Tell Us Your Story Donate Follow us on Twitter! Like us on Facebook!
 

Margaret Mead

1901 – 1979

“Always remember that you are unique. Just like everyone else.”

Coming of Age

Margaret Mead was born in Philadelphia, the daughter of social scientists. After graduating from Barnard College and then getting a PhD from Columbia, her life took an exotic turn. Shortly after her first marriage, Mead set off solo for American Samoa (in the South Pacific), where she conducted an anthropologic study of adolescent girls. The outcome was her 1928 best-selling book, Coming of Age in Samoa. There were other books—and husbands—along the way (she married and divorced three times). Studying gender roles was the predominant theme of her work. Her great love and longest lasting marriage was to Gregory Bateson with whom she had a daughter, Mary Catherine Bateson. Her pediatrician was the young Benjamin Spock.  From her ethnological field work, she shared beliefs with him: “breast feeding should be on the baby’s demand rather than a schedule” and she also questioned the effects of nature versus nurture in child rearing.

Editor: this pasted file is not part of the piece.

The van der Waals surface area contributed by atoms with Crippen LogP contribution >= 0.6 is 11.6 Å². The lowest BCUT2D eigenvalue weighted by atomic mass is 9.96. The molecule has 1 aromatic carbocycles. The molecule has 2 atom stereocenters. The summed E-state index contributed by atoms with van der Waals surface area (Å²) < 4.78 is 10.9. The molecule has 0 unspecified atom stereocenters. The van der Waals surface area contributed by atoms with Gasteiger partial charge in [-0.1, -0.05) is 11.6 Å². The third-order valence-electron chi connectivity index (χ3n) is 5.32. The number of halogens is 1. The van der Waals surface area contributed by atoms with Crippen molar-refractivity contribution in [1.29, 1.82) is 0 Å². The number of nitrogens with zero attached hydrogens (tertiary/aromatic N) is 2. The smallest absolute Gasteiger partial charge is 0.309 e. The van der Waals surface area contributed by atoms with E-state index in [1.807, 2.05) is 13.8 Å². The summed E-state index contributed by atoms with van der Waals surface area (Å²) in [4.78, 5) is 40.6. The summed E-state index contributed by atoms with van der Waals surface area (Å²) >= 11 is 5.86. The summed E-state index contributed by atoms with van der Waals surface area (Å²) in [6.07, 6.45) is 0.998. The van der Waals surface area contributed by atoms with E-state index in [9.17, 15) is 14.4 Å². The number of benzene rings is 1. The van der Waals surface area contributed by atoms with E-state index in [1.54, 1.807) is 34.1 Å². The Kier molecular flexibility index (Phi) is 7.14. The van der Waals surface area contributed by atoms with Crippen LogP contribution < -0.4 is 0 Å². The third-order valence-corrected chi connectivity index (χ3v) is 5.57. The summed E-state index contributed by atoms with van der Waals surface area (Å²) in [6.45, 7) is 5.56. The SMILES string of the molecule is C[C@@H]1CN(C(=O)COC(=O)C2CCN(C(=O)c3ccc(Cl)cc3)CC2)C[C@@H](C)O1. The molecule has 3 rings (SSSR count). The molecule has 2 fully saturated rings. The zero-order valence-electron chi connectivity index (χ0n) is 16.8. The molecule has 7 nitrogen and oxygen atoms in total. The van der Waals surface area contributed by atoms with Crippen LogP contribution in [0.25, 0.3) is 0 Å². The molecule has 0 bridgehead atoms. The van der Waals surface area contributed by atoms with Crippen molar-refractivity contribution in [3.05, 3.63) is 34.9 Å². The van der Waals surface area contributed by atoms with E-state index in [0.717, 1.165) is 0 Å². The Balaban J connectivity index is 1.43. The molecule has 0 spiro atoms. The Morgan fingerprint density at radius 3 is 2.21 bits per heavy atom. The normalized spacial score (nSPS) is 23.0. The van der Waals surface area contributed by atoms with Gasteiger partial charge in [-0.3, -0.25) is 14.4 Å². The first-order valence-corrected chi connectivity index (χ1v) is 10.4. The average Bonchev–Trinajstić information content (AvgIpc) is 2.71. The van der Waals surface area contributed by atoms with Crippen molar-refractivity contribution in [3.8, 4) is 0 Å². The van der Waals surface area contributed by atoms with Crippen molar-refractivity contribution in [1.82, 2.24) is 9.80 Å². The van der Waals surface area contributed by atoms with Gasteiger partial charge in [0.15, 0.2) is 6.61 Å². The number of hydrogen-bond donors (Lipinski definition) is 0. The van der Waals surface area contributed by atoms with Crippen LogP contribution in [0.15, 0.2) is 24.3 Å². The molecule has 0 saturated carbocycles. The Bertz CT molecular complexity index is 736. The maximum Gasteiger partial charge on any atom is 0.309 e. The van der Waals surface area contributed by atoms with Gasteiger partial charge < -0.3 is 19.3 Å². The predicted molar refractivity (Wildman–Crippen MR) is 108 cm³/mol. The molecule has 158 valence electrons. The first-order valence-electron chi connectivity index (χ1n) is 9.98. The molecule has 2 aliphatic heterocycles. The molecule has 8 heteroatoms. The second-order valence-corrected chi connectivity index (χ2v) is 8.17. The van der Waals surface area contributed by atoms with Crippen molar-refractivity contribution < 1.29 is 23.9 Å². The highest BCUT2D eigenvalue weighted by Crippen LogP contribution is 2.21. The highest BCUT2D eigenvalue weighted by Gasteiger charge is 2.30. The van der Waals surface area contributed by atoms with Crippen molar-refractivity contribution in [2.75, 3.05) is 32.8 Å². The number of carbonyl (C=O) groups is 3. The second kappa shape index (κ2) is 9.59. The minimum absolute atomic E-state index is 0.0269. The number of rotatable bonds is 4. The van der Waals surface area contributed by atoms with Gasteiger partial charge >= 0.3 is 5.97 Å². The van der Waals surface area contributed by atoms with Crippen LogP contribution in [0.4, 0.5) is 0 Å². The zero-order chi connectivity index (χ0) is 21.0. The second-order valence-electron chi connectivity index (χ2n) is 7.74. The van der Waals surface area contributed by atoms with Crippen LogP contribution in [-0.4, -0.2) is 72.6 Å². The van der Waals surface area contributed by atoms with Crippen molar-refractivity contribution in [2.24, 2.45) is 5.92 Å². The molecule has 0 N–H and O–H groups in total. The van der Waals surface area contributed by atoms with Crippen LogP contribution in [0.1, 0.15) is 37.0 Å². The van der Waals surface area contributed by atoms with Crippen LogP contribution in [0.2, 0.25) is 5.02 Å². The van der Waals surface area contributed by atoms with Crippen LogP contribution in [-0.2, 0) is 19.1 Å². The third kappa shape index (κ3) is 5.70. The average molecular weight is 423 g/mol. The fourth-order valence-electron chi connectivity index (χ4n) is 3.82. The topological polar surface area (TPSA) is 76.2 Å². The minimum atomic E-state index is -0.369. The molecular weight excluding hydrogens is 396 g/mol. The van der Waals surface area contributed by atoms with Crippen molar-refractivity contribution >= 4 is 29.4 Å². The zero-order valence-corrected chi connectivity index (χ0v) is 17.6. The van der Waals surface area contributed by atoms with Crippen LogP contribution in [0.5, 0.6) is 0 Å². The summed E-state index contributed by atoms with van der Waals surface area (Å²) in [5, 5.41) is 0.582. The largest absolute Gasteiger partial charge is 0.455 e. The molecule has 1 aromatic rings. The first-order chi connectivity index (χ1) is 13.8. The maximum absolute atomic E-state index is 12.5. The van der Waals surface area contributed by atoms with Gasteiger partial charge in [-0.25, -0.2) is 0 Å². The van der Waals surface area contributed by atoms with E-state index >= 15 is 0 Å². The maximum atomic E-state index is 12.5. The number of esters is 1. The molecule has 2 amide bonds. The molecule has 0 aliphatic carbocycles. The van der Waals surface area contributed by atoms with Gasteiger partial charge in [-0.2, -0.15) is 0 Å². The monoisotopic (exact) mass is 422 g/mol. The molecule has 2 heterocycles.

Not surprisingly, this stirred up controversy. Mead never backed down and, in fact, liked tangling with critics. Interestingly, one cause she never was directly associated with was the American feminist movement. Although she kept her maiden name throughout all three of her marriages, she never felt inclined to align herself with any of the century’s more militant thinkers. Her work and achievements spoke to her belief that women could accomplish whatever they put their minds to.

 

 

 

Emily Dunning Barringer: Clara Barton: Alice Gertrude Bryant and Florence West Duckering: Elizabeth Blackwell: Mary Whiton Calkins: Mary Stuart Fisher: Justina Ford: Alice Hamilton: Grace Murray Hopper: Barbara McClintock: Maria Mitchell: Nettie Stevens: Lucy Hobbs Taylor: Dr. Chien-Shiung Wu: Dr. Tsai-Fan Yu: